Brexit could lead to ID cards, says Carwyn Jones
A system of compulsory ID cards may be brought in post-Brexit, the first minister has said.
Carwyn Jones told a committee of AMs he thinks ID cards could be used to ascertain whether people are eligible to work in the UK.
Currently, foreign nationals from outside the European Economic Area must have ID cards.
A Home Office spokesperson said a number of options were being considered.
Speaking to the assembly's external affairs committee, Carwyn Jones said: "In the future people will be required, I suspect, to prove they are able to work in the UK."
"It tends to suggest we will move to a system of compulsory or quasi-compulsory ID cards in order for people to be able to prove that they are UK residents," he said.
"At the moment the practice is that people are required to produce the original copy, or the original letter rather, they received from the UK government with a national insurance number on the letter but of course there's no photo ID.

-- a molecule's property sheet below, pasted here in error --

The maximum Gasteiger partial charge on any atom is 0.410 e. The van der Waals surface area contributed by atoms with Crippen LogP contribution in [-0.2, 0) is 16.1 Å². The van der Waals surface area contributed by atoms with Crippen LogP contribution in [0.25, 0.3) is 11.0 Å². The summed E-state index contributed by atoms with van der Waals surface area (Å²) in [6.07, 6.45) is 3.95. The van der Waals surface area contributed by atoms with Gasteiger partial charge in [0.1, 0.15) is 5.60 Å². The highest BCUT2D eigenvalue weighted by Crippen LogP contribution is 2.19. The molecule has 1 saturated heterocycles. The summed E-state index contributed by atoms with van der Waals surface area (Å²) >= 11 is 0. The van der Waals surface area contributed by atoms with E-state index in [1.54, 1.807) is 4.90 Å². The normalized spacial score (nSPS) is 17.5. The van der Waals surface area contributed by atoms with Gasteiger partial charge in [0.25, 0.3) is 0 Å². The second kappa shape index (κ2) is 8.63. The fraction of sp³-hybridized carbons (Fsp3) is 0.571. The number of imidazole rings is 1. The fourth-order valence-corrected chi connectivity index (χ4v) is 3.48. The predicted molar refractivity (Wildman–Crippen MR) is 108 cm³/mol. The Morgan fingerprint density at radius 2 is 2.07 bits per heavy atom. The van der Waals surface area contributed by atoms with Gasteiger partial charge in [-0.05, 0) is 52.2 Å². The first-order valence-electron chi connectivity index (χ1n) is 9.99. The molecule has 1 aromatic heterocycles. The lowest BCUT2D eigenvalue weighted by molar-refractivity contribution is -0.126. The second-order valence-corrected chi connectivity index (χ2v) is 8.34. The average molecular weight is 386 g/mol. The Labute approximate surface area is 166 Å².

"So we may end up - this is a question I put half in jest to David Davis, the well-known opponent of compulsory ID cards - this may well be where we end up, that in order to work in the UK you will have to produce a photographic identification.
"Which effectively mean a compulsory ID card."
The last Labour UK government announce plans to bring in compulsory ID cards in 2002.
In 2003 the then home secretary David Blunkett said they would help counter-terrorism, stop illegal working, cut benefit fraud and prevent identity theft.
But six years later another Labour home secretary, Alan Johnson, decided not to make them compulsory for UK citizens
A voluntary system was scrapped in 2010 by the former Conservative-Lib Dem coalition government, which described them as part of an "erosion of civil liberties".
A Home Office spokesperson said: "There are a number of options as to how EU migration might work once we have left, including regarding documentation.
"We are considering those various options and as the home secretary has previously said, it would be wrong to set out further positions at this stage."